First Topic: Collecting
Gun collecting can be eclectic or very specific or a combination of both. Let’s look into the some of the types of collecting and the reasons behind those directions of interest. Then I will share some of my “collecting tips” with you.
In my many years of dealing in the collectible firearms industry I think that I have seen just about every type of collecting. I am going to list some below and I would be interested to see the smiles or head nods on you as you read.
- A little of everything collecting. These collectors often have started their collecting as an outgrowth of their passion for hunting/shooting. They have a shotgun, they have a centerfire rifle, they have a rimfire rifle, and they have a .22 pistol. Next thing you know they get another shotgun for specific waterfowl hunting or a smaller gauge for upland and on and on. Then the same thing happens with the centerfire rifles and the rimfires and the handguns. Next thing you know they are a collector and are looking to fill-in the “blank” spaces in their collections with guns slightly different than what they have.
- The brand specific collecting. This speaks for itself. An enthusiasm for a brand. Be it Winchester, Remington or the other “big” names OR the obscure like Hamilton boys rifles. I have seen this type of collecting take over lives and become a way of life for entire families. Go to any major gun show and the entire perimeter of the show will have displays of brand specific collections and more often than not you with see the owners are a married couple who travel with their collection to every major show. I have even seen this as a generational thing, where Great Granddad started putting away NIB Winchesters and the hobby/interest has been upheld 3 and 4 generations in succession until the family needs to build a separate building just to hold their collections; and they are still collecting.
- The type specific collectors.Side by side shotguns, pump action shotguns, lever action rifles, single shots, specific gauges/calibers, etc. These collectors sometimes start out with collecting types within a brand then they either focus within the brand and/or they expand into other brands. Several of the most prevalent of these collectors are the Winchester Model 70 (pre 64) collectors, the Winchester Model 12 collectors, the Browning Superposed collectors, the Marlin lever action collectors. I would say that this may very well be the most obvious type of collecting and seems to generate the most on-going activity in the firearm collecting world.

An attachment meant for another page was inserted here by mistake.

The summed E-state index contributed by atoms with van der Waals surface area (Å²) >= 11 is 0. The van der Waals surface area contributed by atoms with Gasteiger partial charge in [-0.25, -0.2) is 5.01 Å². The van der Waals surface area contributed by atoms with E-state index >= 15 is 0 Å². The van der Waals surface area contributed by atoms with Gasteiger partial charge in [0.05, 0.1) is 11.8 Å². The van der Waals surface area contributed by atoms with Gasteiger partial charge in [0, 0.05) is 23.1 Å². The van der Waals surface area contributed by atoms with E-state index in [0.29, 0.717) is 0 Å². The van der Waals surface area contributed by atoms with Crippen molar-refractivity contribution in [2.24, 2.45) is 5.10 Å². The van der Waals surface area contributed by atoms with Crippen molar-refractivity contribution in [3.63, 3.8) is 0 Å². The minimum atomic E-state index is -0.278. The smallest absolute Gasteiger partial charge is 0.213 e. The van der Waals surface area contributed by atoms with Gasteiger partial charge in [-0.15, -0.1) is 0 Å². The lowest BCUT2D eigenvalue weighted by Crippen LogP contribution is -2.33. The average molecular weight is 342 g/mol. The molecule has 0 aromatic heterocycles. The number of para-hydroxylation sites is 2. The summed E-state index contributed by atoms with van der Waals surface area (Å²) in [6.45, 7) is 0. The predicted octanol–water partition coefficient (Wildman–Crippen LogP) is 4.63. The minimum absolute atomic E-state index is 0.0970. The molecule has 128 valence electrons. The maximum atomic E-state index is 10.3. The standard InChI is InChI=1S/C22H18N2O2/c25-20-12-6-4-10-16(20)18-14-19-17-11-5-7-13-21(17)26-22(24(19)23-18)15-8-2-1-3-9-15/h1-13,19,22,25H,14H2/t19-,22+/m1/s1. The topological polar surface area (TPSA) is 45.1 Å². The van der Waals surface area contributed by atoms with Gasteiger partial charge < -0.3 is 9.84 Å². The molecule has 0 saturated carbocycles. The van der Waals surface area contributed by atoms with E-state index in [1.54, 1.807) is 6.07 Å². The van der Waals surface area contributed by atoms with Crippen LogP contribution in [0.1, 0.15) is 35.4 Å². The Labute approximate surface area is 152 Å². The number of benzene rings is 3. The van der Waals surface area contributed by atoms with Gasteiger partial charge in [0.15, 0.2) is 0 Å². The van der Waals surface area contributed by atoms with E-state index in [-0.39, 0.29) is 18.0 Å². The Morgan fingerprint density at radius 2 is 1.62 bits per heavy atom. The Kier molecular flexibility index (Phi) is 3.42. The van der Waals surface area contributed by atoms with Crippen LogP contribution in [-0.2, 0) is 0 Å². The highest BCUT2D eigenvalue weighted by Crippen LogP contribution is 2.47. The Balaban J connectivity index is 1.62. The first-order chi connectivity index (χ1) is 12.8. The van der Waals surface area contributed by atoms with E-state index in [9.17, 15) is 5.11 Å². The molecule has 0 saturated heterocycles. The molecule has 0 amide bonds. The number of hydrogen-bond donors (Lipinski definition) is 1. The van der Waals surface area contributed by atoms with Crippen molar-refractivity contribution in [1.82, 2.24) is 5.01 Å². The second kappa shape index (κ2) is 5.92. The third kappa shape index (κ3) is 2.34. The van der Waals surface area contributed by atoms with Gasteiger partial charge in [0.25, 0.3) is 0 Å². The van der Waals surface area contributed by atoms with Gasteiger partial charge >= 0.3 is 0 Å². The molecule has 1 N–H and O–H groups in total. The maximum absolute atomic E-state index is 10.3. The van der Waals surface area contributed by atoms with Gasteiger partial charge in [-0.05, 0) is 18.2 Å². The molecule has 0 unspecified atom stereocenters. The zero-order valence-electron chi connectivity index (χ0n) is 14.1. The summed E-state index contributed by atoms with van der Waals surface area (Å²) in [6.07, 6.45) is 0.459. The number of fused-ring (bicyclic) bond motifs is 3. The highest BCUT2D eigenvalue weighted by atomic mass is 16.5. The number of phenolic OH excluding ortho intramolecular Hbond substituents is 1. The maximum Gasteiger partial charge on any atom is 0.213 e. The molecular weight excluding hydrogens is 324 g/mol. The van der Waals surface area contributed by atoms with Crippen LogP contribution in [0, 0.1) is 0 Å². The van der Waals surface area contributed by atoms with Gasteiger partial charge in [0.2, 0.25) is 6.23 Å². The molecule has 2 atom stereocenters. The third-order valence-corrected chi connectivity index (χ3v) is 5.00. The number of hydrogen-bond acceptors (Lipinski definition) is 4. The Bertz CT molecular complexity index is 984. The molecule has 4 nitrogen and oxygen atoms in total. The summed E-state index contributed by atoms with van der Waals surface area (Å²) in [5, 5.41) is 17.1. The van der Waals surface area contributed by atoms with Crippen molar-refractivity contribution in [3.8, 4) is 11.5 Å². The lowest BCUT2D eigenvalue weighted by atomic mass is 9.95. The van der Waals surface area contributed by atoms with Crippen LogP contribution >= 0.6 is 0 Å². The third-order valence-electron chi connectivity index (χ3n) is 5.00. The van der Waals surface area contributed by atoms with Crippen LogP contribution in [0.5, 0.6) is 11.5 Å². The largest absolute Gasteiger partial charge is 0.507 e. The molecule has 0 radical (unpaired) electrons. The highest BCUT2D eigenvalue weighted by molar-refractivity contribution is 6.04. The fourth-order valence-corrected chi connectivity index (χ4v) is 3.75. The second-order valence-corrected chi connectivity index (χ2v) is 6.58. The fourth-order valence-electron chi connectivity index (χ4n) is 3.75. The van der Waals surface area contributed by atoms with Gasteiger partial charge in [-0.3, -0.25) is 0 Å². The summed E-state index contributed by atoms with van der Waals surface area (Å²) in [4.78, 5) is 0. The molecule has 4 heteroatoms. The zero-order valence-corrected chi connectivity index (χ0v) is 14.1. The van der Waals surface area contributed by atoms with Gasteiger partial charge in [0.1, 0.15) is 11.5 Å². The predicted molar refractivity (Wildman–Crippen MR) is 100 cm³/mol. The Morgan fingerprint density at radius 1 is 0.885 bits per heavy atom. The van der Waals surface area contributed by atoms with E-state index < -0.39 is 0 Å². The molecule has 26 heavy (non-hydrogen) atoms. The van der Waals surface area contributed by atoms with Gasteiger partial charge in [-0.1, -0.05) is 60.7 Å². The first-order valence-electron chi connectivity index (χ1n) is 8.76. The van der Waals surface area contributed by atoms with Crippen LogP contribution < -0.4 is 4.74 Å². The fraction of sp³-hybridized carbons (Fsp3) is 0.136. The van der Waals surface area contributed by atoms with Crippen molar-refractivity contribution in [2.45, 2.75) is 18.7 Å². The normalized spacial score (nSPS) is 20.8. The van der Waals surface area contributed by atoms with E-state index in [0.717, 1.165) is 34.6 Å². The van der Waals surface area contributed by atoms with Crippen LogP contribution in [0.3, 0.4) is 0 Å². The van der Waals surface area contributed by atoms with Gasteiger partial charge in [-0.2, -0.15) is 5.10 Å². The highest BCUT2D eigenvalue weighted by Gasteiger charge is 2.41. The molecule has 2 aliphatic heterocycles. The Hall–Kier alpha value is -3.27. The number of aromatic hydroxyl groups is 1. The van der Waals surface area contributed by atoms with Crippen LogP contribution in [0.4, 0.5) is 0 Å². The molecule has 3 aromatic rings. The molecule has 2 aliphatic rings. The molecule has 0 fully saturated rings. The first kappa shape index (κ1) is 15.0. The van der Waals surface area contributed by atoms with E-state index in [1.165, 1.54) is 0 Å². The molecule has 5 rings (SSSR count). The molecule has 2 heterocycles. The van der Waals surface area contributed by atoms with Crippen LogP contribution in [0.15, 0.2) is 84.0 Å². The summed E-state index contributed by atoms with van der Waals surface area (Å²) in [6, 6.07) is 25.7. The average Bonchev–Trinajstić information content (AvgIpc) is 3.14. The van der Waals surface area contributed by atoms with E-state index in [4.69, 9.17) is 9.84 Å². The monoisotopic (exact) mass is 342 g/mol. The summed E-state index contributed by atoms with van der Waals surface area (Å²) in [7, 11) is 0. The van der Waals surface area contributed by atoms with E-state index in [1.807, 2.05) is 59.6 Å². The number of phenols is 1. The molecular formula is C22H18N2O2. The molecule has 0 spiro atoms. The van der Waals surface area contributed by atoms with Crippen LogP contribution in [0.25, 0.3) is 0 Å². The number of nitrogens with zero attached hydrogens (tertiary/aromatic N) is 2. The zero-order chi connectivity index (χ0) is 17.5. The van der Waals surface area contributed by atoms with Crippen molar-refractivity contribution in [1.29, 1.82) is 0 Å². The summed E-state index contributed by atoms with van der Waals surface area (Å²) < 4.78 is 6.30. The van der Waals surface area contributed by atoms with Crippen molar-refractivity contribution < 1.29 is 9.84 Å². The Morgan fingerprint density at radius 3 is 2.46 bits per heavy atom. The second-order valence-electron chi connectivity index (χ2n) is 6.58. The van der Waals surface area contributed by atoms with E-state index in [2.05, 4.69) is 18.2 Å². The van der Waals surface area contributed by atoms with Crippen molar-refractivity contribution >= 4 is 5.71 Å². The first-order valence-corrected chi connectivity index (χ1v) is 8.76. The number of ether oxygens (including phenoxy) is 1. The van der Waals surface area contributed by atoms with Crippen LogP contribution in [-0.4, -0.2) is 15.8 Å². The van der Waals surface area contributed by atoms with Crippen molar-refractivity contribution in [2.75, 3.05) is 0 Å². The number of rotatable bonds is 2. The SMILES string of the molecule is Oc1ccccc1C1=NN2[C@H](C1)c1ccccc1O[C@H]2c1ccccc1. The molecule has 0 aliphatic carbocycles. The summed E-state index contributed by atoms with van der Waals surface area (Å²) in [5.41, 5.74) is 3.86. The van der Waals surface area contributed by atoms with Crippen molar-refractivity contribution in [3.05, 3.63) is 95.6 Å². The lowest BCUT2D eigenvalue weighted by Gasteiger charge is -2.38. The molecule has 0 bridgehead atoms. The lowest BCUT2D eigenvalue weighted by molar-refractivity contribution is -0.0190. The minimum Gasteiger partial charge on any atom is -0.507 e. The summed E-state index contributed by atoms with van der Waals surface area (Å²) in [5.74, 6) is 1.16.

You need only to consider that to collect all of the Winchester 61, 22 cal pump rifles it takes something like 25-30 different rifles, excluding engraved or special order configurations to see how involved this can get! How many calibers in carbine and rifle configurations were offered in the Winchester model 70? Pre war, transition, post war, low comb, steel butt, plastic butt plate, super grades, standards, featherweights, super grade/featherweights…Almost countless varieties to seek for your collection. And believe me the list of different specific types of guns that get collected is seemingly unlimited!
- Serial number collectors. You don’t see this very often but they are out there. They may collect anything that ends in the number 09. They may collect only single digit number guns. The most prolific of this group are the commemorative collectors who subscribe to a number and will not pass-up a gun with “their” serial number.
- Birth year collectors. This group will buy just about any gun made in their birth year. They have a lot of fun searching.
- Engraver collectors. This can fit also into a Brand collector or a Type collector. Many of the major manufacturers had in-house engravers like Colt, Winchester, Remington, Browning, Ithaca, Purdey, and many others. The Ulrich family of the early Winchester guns; the masters at Colt; McGraw at Ithaca; Ken Hunt at Purdey; Funken and all of those after him at Browning; all of the incredible masters that work(ed) in the Brescia area of Italy. These engravers are collected much like you would buy Picasso paintings or Georgia O’Keefe or any other famous artist. Modern engravers like Phil Grifnee, Ken Hunt, Creative Arts, numerous Italians, Winston Churchill and others are living, recognized for being masters and collected. Some people collect the contemporary engravers who have yet to be recognized for their mastery, the journeyman of their crafts betting that these engravers with be the next masters.